Essays on Rebirth of Anchor Foods - an Australian Food Processing Company Case Study

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The paper "Rebirth of Anchor Foods - an Australian Food Processing Company" is a perfect example of a business case study. In this case, we witness the rebirth of Anchor Foods an Australian food processing company. The company was losing market share before its takeover in 2002 by David Clapin which saw significant changes in corporate structure, management team and core business categories resulting in steady profit growth. Still, the company encountered major problems that call for Anchor Foods’ immediate intervention. It is concluded that the organisation should provide intrinsic incentives to the employees to promote constructive organisational culture and employee training on changes processes to promote positive change. Problem Identification and Analysis Based on the facts presented by the case study, a review of Anchor Foods’ behaviour before and after the takeover shows that the company encountered at least four major organisational behaviour problems based on: a) Resistance to change Anchor Foods encountered resistance to change after the takeover.

The employees became worried and uncertain about their future. High turnover was also noted among the old manager. Additionally, the employees resisted increased working hours from thirty-eight to forty each week to promote higher productivity.

These reflect Al Jerjawi (2011) findings that one of the unfavourable effects of mergers and takeovers on employee behaviours is that it potentially leads to uncertainty and insecurity among the employees. This perspective is based on Kurt Lewin’ s Life Space theory, which states that individuals are normally in a constant state with their environment and any change in the balance leads to resistance to change (Napier 2009). According to Ahmad et al. (2011), post-takeovers or – acquisitions bring organisational culture change that can cause traumatic experience for the organisational members, which generate resistance.

Saunders et al (2009) suggest that extreme organisational change such as turnovers or mergers can threaten some employees leading to high turnovers, poor performance and absenteeism to demonstrate resistance to change. b) Attachment to old Organisational culture The employees at Anchor Foods seem to be tied to the old organisational cultures. For instance, they appear determined to hold onto information as they used to do rather than share information as promoted in the new culture. They also seem determined to operate strictly within their roles as they used to.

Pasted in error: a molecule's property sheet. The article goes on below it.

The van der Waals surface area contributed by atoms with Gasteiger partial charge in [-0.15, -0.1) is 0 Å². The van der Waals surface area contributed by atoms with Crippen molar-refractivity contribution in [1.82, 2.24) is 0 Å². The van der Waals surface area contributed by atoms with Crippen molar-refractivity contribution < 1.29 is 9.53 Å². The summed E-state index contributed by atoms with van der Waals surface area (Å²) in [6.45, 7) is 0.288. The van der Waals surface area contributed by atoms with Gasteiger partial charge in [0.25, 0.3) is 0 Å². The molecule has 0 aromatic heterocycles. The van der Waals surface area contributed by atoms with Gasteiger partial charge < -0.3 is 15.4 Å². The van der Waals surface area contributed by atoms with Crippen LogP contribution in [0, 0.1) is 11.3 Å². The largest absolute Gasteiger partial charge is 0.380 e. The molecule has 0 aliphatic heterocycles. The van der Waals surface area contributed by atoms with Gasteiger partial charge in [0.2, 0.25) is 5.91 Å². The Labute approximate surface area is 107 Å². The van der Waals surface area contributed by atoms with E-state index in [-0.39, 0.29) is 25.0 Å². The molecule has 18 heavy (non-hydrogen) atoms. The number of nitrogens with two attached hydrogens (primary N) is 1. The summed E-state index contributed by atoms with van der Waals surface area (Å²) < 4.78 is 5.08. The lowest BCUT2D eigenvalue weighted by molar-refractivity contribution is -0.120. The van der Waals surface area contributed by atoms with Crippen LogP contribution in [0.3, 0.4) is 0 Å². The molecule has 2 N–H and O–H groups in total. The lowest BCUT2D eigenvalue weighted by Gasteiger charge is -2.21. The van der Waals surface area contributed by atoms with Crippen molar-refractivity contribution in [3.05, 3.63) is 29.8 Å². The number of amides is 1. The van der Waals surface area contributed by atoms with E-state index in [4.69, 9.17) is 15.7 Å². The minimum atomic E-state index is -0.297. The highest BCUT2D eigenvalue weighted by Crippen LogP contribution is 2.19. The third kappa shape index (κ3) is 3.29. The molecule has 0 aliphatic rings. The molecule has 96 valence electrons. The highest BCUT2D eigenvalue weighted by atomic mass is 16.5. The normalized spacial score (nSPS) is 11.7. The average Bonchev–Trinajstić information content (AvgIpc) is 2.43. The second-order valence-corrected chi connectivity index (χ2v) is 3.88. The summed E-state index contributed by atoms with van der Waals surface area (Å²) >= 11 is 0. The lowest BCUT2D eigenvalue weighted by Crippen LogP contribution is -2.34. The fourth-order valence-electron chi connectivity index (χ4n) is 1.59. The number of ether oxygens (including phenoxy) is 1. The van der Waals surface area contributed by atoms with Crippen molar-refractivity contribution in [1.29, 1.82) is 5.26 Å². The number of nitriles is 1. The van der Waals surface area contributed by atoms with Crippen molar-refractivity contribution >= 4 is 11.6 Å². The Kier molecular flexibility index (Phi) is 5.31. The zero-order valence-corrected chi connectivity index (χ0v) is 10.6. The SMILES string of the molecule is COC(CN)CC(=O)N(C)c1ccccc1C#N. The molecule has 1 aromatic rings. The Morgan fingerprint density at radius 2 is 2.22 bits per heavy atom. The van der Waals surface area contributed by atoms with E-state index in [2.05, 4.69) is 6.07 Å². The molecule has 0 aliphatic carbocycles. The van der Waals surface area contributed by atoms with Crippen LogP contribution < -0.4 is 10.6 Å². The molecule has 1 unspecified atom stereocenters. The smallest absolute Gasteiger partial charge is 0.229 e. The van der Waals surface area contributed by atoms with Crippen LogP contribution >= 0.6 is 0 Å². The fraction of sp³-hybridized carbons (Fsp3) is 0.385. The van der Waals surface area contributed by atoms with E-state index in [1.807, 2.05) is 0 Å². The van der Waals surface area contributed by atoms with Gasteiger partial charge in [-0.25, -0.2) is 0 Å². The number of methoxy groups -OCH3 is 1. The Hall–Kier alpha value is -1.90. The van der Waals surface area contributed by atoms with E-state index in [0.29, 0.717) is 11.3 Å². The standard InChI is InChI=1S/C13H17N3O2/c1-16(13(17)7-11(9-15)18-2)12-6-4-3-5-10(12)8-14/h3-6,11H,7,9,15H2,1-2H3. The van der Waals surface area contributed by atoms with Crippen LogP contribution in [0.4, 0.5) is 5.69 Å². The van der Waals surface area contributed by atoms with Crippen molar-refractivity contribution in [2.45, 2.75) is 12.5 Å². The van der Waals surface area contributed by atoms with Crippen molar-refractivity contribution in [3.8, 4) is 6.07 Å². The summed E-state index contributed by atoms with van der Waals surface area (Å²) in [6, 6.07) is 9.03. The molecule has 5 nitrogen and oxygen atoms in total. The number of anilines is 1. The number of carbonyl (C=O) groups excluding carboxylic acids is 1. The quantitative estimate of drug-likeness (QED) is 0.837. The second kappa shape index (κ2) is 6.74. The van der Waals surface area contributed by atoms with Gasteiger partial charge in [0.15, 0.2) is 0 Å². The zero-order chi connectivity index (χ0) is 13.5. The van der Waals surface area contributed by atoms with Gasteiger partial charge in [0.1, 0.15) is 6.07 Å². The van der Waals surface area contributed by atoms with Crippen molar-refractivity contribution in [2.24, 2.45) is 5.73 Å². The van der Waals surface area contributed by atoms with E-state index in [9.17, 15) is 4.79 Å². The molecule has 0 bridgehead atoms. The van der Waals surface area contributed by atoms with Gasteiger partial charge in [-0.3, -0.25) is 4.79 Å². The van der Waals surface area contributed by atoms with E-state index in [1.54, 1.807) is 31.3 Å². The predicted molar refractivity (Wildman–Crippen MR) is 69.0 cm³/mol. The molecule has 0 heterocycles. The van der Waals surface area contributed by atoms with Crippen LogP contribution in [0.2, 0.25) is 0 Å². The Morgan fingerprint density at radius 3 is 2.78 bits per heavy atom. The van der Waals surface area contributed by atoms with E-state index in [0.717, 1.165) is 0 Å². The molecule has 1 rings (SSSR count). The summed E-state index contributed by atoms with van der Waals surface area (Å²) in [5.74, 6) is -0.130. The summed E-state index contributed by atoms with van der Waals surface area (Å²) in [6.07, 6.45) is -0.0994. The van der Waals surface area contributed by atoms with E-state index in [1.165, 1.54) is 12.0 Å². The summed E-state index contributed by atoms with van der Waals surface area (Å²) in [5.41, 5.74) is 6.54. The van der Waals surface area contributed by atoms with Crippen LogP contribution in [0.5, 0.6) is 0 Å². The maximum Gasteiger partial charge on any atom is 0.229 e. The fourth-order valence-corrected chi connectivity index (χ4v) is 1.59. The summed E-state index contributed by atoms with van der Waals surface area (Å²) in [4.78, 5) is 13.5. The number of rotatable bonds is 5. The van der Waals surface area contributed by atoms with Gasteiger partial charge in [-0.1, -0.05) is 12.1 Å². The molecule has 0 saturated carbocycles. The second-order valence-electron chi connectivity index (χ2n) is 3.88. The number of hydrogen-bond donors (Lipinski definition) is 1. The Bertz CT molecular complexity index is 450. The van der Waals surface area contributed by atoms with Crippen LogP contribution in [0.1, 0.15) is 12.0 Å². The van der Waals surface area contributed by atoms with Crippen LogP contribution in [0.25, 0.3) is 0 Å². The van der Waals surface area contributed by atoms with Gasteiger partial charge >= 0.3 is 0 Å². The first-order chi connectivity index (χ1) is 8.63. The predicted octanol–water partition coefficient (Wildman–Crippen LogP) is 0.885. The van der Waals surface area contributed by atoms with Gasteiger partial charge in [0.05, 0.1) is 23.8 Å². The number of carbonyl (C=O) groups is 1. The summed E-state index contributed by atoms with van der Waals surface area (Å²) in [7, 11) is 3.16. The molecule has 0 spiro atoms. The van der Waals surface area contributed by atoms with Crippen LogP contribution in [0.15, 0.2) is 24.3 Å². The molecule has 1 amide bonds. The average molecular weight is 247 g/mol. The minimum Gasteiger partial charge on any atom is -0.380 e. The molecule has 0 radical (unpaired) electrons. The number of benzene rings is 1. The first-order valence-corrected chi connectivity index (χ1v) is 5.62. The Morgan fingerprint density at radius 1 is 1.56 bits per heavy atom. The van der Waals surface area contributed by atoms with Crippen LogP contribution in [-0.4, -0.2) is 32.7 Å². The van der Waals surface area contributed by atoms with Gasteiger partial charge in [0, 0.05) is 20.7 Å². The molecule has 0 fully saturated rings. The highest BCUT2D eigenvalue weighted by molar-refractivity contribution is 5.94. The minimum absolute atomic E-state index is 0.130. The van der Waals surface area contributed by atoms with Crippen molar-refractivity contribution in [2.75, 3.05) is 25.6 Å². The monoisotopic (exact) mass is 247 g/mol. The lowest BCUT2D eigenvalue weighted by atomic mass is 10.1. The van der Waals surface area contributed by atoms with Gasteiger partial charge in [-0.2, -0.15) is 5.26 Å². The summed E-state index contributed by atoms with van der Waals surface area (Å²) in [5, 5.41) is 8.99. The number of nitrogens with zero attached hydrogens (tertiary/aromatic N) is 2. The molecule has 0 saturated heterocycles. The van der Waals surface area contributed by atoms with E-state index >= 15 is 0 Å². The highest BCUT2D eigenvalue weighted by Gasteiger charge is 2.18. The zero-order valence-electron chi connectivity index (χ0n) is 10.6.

This old culture prevents effective communication, creativity and innovation. Ahmad et al (2011) argue that since each organisation has own established cultures, members of the organisation may find it difficult to adjust to the new culture. The problems are seen through the lens of Organisational Culture Theory, which proposes that organisational problems can be understood based on the values, attitudes and beliefs of the organisational members. Essentially, culture provides a lens for interpreting how employees make sense of the change. Generation and Evaluation of Alternative Solutions From the above discussion, it is perceived that problems in organisational culture and resistance to change are the two critical issues that need Anchor Foods’ intervention. Solutions to the problem of organisation culture Effective communication between management and employees Ford and Ford (2010) opine that during the change process, it is critical that the top management maintains open communication with the employees.

This can be explained by the classical theory of organizational communication, which suggests that organisation communications are analogous to having a machine that can only produce a productive and effective organisation; depending with the level at which it is managed.

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